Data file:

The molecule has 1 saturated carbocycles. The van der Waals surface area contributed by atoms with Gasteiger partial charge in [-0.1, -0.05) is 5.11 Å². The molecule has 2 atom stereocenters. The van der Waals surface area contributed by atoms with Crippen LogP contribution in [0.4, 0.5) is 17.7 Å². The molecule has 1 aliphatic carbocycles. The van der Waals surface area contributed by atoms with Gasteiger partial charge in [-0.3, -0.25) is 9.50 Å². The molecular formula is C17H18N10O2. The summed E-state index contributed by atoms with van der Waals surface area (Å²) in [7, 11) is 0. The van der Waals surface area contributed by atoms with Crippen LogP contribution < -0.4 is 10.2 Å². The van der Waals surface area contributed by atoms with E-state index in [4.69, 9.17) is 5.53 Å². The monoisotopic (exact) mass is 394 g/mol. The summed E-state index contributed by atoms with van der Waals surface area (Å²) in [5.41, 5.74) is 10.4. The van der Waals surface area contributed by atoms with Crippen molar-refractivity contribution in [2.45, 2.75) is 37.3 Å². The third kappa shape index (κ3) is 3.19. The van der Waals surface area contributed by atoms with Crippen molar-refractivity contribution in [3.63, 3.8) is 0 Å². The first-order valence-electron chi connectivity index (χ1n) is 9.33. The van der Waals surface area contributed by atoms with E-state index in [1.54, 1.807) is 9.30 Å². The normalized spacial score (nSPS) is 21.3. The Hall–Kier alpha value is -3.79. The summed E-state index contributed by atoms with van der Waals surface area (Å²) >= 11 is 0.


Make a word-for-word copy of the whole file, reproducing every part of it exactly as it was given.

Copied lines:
The molecule has 1 saturated carbocycles. The van der Waals surface area contributed by atoms with Gasteiger partial charge in [-0.1, -0.05) is 5.11 Å². The molecule has 2 atom stereocenters. The van der Waals surface area contributed by atoms with Crippen LogP contribution in [0.4, 0.5) is 17.7 Å². The molecule has 1 aliphatic carbocycles. The van der Waals surface area contributed by atoms with Gasteiger partial charge in [-0.3, -0.25) is 9.50 Å². The molecular formula is C17H18N10O2. The summed E-state index contributed by atoms with van der Waals surface area (Å²) in [7, 11) is 0. The van der Waals surface area contributed by atoms with Crippen LogP contribution < -0.4 is 10.2 Å². The van der Waals surface area contributed by atoms with E-state index in [4.69, 9.17) is 5.53 Å². The monoisotopic (exact) mass is 394 g/mol. The summed E-state index contributed by atoms with van der Waals surface area (Å²) in [5.41, 5.74) is 10.4. The van der Waals surface area contributed by atoms with Crippen molar-refractivity contribution in [2.45, 2.75) is 37.3 Å². The third kappa shape index (κ3) is 3.19. The van der Waals surface area contributed by atoms with Crippen molar-refractivity contribution in [3.63, 3.8) is 0 Å². The first-order valence-electron chi connectivity index (χ1n) is 9.33. The van der Waals surface area contributed by atoms with E-state index in [1.54, 1.807) is 9.30 Å². The normalized spacial score (nSPS) is 21.3. The Hall–Kier alpha value is -3.79. The summed E-state index contributed by atoms with van der Waals surface area (Å²) >= 11 is 0.